It was near Romagne-sous-Montfaucon, France in 2001 that Michel Morel found a square aluminum dog tag belonging to Pvt. Willard H. Ramsey.
This is a map provided by Michel Morel to show the location where he had found the dog tag back in the summer of 2001. Romagne-sous-Montfaucon is located in the upper right side of the map, and the location of the dog tag is marked with the blue X, with the Robinette Farm, the property where the dog tag was found marked with the red circle.Michel found the dog tag in a wooded area within sight of the Robinette Farm. Back in 1918 on October 19th Battery B which was the first elements of the 57th Artillery to advance on Romagne-sous-Montfaucon, made positions on the road south of Romagne-sous-Montfaucon along the road to Gesnes-en-Argone. Which is shown on the map at the right. This would have been a short distance south of where the dog tag was found.
Back again to the events in 1918. While the 57th Artillery went into positions at Cuisy, Eclisfontaine and Romagne-sous-Montfaucon they did so under machine gun fire from the Germans. It was during these positions that the Medical Detachment, that Pvt. Ramsey was with, began to see the first casualties come in. At Eclisfontaine one man was wounded slightly. Romagne-sous-Montfaucon was the worst position on account of being in such close range and the delay of other units getting into position. Here in Romagne-sous-Montfaucon the 57th had seven men killed and one officer and 37-enlisted men wounded. Private Ramsey would have seen his first deaths very close up.
It was on October 25th that the 57th Artillery Battalion HQ was moved to a location on the Romagne-Sommerance road about 200-yards west of the town of Romagne-sous-Montfaucon. This location would be just to the north and east of the blue X on the above map. The Romagne-Sommererance Road would be the road marked with the yellow box as D123, just on the northern edge of the woods where the blue X appears.
The battalion moved to this position under the cover of the night and as they moved in German machine guns opened up on the 57th Artillery HQ Company as they moved in. So, the men of the Medical Detachment must have been in the woods directly to the north of the Robinette farm on October 25, 1918. In the darkness and with German Machine Gun fire directly in front of them and trying to make their way through the woods, with wounded men to care for, this was where Pvt. Ramsey lost his square dog tag.
This is a view looking generally southward with the Robinette Farm visible at the end of the dirt road.
Another view in the same orientation as the above photo except off to the right of the dirt road closer to the wooded area.
|Michel Morel in 2001 found the dog tag of Pvt. Willard H. Ramsey, Medical Detachment, 57th Artillery in these woods.|
On the nights of the 25-27th of October the Battalion HQ area was under fire from the Germans and on the 26th and 27th the Germans sent over a barrage of sneezing gas. This did not set too well with Colonel Burgess the commanding officer of the 57th Artillery, and on October 26th at 8 o’clock in the evening, Col. Burgess wrote out an order to fire 250-rounds of gas into the Germans at 2 o’clock in the morning. The target was the village of Barricourt. The order stated to open up with 250-rounds of gas; 100-rounds at the fastest rate possible, 50 more at one-third that rate, and 100 more at the original rate.
In the afternoon of October 28, the German airplanes overhead increased. German observation planes swooped down and had a good look at the positions of the 57th Artillery just to the west and south of Romagne-sous-Montfaucon. Feeling that the German observation planes had a good fix on the 57th Artillery, Col. Burges phoned in to General Davis and states that the Germans had them fixed. Col. Burgess was quoted is his reply back to general Davis in saying, “Yes, we can hold out, but I think we are in for a warm time.” Sure, enough right after dark the Germans sent over sneezing gas and then mustard gas. And then they followed up with H.E. shells from German 77’s and 105’s. All the boys from the 57th could do at the time was take cover. Shortly after the German barrage began, a nearby American Field Artillery unit opened up on the Germans, which made the boys from the 57th feel somewhat better about their present situation.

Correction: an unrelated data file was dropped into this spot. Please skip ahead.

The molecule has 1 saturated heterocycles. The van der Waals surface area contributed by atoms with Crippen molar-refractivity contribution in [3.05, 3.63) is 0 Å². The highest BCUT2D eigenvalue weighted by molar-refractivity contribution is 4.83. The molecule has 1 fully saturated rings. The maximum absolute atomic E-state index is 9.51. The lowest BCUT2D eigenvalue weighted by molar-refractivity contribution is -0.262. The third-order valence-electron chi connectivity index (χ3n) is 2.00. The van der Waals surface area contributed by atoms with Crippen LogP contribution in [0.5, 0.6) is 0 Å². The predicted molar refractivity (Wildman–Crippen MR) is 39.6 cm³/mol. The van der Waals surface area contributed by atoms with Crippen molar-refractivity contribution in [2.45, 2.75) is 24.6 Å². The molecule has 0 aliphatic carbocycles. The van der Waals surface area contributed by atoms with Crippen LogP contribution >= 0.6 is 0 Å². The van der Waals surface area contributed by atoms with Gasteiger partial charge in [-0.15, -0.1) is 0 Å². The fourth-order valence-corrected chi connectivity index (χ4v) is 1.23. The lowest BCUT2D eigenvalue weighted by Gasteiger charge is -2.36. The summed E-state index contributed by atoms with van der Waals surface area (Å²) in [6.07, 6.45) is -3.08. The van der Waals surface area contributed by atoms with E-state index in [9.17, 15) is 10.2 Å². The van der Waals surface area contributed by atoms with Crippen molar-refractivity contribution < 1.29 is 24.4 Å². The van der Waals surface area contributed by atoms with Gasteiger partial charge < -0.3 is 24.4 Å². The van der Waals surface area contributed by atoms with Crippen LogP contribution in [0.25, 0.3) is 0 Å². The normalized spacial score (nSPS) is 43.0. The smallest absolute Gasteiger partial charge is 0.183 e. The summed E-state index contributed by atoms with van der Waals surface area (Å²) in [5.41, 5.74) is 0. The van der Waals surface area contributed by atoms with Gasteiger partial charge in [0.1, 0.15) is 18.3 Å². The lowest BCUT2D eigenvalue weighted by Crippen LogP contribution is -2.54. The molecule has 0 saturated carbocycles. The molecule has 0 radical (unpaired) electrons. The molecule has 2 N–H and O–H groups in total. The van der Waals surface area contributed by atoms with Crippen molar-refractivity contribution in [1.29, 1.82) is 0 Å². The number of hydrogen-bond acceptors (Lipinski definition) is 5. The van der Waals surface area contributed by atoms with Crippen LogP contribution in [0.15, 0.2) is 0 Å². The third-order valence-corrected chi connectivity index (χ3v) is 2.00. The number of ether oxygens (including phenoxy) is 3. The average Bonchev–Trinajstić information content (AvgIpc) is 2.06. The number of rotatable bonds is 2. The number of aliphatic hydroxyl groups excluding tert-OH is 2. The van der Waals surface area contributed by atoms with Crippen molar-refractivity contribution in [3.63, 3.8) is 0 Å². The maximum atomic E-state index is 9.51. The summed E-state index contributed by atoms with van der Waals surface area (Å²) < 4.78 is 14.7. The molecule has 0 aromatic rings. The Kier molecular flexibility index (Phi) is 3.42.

On October 29th at about 9 o’clock that evening a German 77 made a direct hit on the shack where Lt. Colonel Wallace was working in the Battalion Operations center at the time. The shell burst and wounded Col. Wallace severely in the head and chest. Two other men were in the shack at the time; Lt. Woodrow was wounded and a soldier named Woolitz was unhurt somehow. Captain Chase the Regimental Surgeon arrived soon after the explosion and Wallace, was then still partly conscious. But about 5 days later Lt. Col. Wallace died from his wounds. It is possible that Private Ramsey may have been with Captain Chase or very close by. From then on things got worse for the men of the 57th Artillery. The Medical Detachment was kept very busy in the coming days.
On the morning of November 1, 1918, the order came to open up another big barrage at 12:55 in the morning. This barrage paled all that had come before in every respect and was the last barrage of any consequence on this front, and was the indirect cause of Germany asking for an armistice. A German Major that had been taken prisoner made the remark that there was nothing that could live under fire of an American barrage. The ground looked as though it had been freshly ploughed. The 57th Artillery along with the Medical Detachment remained in this position until November 6th, 1918, when they advanced about fifteen-kilometers and took up position at Beaufort where they remained until the 24th of November, 1918.
On the morning of November 11th, the batteries of the 57th Artillery commenced firing their final shots at 10:50 A.M. and fired the last one at 10:59 and 30-seconds that morning, using as their targets three cross roads heavily convoyed by German troops. The Medical Detachment was kept busy with two more killed and several others wounded. It was on the morning of November 11th at the Regimental radio station that was set up near Romagne-sous-Montfaucon, that the first news of the Armistice was received.